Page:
Girls: Vitamin D Makes Muscles Strong

Healthnotes Newswire (March 26, 2009)—Vitamin D is well known for its role in building and keeping strong bones, but new research shows that it is also important for muscle strength. A recent study found that higher vitamin D levels were associated with greater muscle power in teen girls.

Vitamin D levels linked to muscle power

In the study, blood tests were used to measure vitamin D levels in 99 healthy adolescent girls between 12 and 14 years old. The girls performed simple jumping tests to assess their jump height, velocity, force, and power.

The average vitamin D level in this group of girls was below the normal range and well below the level considered to be healthy, although none of them had symptoms of vitamin D deficiency. Jump height, velocity, force, and power were all correlated with vitamin D status: the girls with the highest vitamin D levels demonstrated the greatest muscle power, generating the highest, fastest, and most forceful jumps.

Low vitamin D levels are common

Recent attention directed at vitamin D has revealed that many people have low vitamin D levels, and that this can contribute to health problems that extend beyond the bones. Severe vitamin D deficiency in adolescence can cause symptoms such as limb pain, limb and pelvic deformities, muscle spasms, seizure disorders, and muscle dysfunction.

Among the adolescent girls in the current study, 75% had low vitamin D levels. These girls did not express clear symptoms of deficiency, but results from the jumping tests suggest that reduced muscle power might be a sign that they need more vitamin D.

Making sure teens get enough D

“These data highlight the importance of vitamin D status on muscle function in adolescent girls,” commented lead study author Dr. Kate Ward, formerly of the University of Manchester in Manchester, UK. “A reduced ability to generate forceful muscle contractions could have consequences for bone health in growing adolescents, as these forces influence the formation and shaping of bones.”

In addition, reduced muscle functioning might have a negative effect on athletic performance and could inhibit willingness to participate in physical activity, which could have implications for the overall health and well-being of girls as they enter adulthood.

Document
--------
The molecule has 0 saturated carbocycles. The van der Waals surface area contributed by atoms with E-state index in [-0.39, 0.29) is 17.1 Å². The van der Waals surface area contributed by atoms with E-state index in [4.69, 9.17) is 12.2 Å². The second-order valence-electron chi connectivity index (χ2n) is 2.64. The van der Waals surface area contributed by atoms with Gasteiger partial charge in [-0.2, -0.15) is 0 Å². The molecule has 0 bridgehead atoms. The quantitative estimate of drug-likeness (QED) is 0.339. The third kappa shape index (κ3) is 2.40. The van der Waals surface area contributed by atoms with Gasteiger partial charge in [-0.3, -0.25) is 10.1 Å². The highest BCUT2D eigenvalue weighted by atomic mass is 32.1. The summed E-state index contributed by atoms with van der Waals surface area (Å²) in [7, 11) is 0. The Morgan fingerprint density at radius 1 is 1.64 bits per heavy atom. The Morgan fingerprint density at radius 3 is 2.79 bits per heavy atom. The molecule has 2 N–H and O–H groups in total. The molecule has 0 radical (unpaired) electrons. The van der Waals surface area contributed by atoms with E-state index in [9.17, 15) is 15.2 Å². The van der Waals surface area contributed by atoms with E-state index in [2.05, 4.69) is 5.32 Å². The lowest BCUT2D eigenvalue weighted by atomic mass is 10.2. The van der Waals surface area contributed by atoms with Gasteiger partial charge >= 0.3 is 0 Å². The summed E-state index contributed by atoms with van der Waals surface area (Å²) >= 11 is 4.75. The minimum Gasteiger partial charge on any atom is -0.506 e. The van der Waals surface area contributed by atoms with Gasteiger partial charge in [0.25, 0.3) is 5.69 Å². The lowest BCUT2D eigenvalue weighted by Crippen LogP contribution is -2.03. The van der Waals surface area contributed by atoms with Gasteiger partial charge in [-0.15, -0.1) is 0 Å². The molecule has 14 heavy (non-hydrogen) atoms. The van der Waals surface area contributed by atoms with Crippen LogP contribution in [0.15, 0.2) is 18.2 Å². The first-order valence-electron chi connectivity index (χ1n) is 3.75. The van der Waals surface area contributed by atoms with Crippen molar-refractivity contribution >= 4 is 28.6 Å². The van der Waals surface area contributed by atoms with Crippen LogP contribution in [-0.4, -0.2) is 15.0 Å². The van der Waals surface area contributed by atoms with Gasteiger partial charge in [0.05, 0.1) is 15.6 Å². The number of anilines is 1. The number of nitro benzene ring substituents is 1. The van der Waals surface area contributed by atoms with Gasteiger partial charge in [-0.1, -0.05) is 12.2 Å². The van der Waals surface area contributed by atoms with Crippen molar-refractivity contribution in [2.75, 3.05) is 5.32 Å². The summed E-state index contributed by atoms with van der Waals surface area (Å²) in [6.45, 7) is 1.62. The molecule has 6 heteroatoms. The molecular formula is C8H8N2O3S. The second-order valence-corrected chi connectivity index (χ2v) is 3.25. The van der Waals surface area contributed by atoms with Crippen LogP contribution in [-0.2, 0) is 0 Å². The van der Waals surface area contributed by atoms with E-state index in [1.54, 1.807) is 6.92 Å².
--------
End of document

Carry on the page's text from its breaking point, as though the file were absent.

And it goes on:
Vitamin D is produced in our bodies through a series of chemical reactions that begin in sunlight-exposed skin, but spending too little time outdoors, living in a northern latitude, wearing clothing that covers most of the skin, and wearing sunscreen all interfere with vitamin D production. Adolescent girls at risk for low vitamin D status can take steps to prevent deficiency:

• While most doctors recommend people use sunscreen with an SPF of 15 all or most of the time, some feel up to 20 minutes of early morning or late afternoon sun helps the body get the vitamin D it needs. However, the American Academy of Dermatology suggests that people instead rely on supplement and diet sources of vitamin D and that they protect the skin from damage and more serious skin conditions by covering up with sunscreen at all times.

• Include fish and vitamin D–fortified foods, such as cold cereals, milk, fruit juices, margarine, and nondairy milks like soy and rice milk, in your diet. Small amounts of vitamin D are also found in egg yolks, beef liver, cheese, and some mushrooms.

• Consider supplementing your daily diet with a teaspoon of vitamin D–rich cod liver oil.

• Supplement with up to 1,000 IU of vitamin D per day, especially in the winter.

(J Clin Endocrinol Metab 2009;94:559–63)

Maureen Williams, ND, received her bachelor’s degree from the University of Pennsylvania and her Doctorate of Naturopathic Medicine from Bastyr University in Seattle, WA. She has a private practice in Quechee, VT, and does extensive work with traditional herbal medicine in Guatemala and Honduras. Dr. Williams is a regular contributor to Healthnotes Newswire.

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